Purdue University | Indiana CCA

Proceedings 2008

Indiana Certified Crop Adviser Conference


Manganese Management in Glyphosate-Resisant Soybean Cropping Systems

How much are our current soybean yields limited by micronutrients like manganese? Many soybean growers have noticed a yellowing (sometimes referred to as “yellow flash”) of glyphosate-tolerant soybean following post-emergent glyphosate applications. Glyphosate molecules are known to chelate with Mn, and prior research has suggested that leaf Mn deficiencies are more prevalent following glyphosate applications. Foliar Mn applications have been recommended when leaf Mn levels are low, and these are perhaps most effective when applied about 7-10 days after each glyphosate application. In this presentation, we will review what is known about foliar Mn applications versus banding of Mn at planting, and about the soil factors that limit Mn availability to soybean plants at various intensities of glyphosate application (from no glyphosate at all to 3 applications per year). The Indiana Soybean Alliance has been instrumental in funding this project in 2007 and 2008.


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Shawn ConleyTony J. Vyn Professor and Cropping Systems Extension Agronomist
Purdue University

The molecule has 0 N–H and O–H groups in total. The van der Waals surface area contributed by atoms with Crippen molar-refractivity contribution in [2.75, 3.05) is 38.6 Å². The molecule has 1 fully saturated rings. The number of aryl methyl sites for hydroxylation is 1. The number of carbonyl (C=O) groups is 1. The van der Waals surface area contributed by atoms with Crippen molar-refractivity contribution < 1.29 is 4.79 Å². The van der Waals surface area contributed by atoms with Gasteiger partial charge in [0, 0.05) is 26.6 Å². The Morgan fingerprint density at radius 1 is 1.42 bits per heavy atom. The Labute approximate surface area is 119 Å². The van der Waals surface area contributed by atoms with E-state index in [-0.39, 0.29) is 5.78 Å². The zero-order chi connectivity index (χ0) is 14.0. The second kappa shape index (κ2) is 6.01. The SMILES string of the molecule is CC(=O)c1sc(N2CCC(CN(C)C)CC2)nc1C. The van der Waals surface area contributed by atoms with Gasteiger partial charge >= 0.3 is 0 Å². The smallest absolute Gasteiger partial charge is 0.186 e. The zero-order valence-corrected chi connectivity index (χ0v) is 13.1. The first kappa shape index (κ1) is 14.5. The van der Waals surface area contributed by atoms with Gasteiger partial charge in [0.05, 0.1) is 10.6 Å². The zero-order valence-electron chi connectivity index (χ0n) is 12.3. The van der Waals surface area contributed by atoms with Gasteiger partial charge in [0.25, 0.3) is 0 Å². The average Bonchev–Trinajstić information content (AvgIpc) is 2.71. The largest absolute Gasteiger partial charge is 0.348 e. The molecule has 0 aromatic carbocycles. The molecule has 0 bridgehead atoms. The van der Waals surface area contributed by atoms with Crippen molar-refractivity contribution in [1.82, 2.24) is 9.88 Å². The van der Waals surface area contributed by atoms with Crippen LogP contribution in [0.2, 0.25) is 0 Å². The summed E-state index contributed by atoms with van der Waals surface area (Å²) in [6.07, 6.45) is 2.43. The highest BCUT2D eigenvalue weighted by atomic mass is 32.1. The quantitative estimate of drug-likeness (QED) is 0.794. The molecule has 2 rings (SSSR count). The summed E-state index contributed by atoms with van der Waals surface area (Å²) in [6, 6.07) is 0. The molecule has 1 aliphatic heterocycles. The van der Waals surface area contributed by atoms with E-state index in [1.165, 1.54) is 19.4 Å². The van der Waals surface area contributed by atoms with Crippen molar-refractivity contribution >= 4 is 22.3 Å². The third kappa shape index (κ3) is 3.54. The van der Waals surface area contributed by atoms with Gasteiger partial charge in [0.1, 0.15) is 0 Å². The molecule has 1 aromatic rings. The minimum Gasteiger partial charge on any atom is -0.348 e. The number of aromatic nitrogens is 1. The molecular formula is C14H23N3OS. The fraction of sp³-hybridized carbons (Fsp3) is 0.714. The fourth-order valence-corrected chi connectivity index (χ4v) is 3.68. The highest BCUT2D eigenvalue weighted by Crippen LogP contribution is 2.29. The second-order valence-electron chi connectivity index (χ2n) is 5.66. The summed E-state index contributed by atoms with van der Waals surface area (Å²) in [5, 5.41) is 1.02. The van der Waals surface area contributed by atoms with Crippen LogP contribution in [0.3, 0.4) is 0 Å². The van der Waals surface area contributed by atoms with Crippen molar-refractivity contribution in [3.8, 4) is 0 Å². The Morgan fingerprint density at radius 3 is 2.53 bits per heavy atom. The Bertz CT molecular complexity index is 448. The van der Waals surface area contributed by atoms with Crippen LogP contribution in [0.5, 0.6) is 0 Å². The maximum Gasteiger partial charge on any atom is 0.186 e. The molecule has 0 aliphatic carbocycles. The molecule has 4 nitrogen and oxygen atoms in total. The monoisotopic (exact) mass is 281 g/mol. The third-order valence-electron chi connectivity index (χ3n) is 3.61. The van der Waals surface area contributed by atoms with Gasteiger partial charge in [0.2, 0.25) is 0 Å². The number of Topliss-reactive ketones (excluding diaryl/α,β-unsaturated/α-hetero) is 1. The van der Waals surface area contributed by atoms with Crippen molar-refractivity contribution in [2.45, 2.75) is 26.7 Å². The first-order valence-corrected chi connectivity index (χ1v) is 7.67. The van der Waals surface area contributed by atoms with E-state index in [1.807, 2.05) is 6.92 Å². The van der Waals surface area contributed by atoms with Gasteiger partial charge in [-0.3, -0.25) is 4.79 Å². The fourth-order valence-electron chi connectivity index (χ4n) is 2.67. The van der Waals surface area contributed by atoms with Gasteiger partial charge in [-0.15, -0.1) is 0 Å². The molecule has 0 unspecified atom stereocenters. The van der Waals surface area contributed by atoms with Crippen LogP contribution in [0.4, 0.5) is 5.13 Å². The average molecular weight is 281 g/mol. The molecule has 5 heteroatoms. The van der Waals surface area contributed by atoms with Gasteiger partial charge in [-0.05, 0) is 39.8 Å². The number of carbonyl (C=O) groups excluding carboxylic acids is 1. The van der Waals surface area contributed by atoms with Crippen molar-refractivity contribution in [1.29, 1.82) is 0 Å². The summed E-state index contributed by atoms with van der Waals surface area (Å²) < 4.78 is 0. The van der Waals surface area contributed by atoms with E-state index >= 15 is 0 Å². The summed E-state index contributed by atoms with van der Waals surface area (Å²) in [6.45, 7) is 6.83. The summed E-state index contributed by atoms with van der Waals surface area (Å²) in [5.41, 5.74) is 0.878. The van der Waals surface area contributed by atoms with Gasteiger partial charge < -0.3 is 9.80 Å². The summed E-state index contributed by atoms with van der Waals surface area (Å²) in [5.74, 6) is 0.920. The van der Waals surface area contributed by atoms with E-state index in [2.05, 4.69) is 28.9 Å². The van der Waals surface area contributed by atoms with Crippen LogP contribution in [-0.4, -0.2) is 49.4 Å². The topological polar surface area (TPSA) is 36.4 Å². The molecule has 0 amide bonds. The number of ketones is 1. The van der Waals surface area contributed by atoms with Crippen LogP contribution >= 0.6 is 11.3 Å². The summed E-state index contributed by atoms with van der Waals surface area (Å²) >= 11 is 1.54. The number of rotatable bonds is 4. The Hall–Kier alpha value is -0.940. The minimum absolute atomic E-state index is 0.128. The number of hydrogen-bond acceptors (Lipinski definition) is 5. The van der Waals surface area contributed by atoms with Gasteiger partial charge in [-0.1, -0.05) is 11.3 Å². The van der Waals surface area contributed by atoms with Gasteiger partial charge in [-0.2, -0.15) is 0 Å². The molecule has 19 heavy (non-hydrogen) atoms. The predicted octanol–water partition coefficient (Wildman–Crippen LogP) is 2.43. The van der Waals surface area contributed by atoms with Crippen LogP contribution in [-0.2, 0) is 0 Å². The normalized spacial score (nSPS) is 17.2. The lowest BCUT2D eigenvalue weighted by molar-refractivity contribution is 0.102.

Dr. Tony J. Vyn is a Professor and Cropping Systems Extension Agronomist in the Department of Agronomy at Purdue University. Tony grew up on a hog and cash crop farm near Chatham in Southwestern Ontario, Canada. He earned his degrees from the University of Guelph, (in Guelph, Ontario) and was a faculty member in the Crop Science Department at the same university from 1987 until he left for Purdue University in 1998. Dr. Vyn advises several graduate students in research focused on understanding the interactions of tillage, crop rotation, and nutrient placement systems with soil properties and crop response. His current investigations include tillage comparisons (like no-till versus strip tillage), RTK automatic guidance for strip tillage and nutrient banding, soil carbon sequestration, plant-to-plant variability in corn, greenhouse gas emissions, and deep banding versus broadcast placement of P and K fertilizers for corn and soybean in intended high yield environments. He has served as Extension Coordinator for the Agronomy Department at Purdue and as Associate Editor for the Crop Science Journal. In his spare time, he particularly enjoyed cash-crop farming with his own family from 1980 to 1998.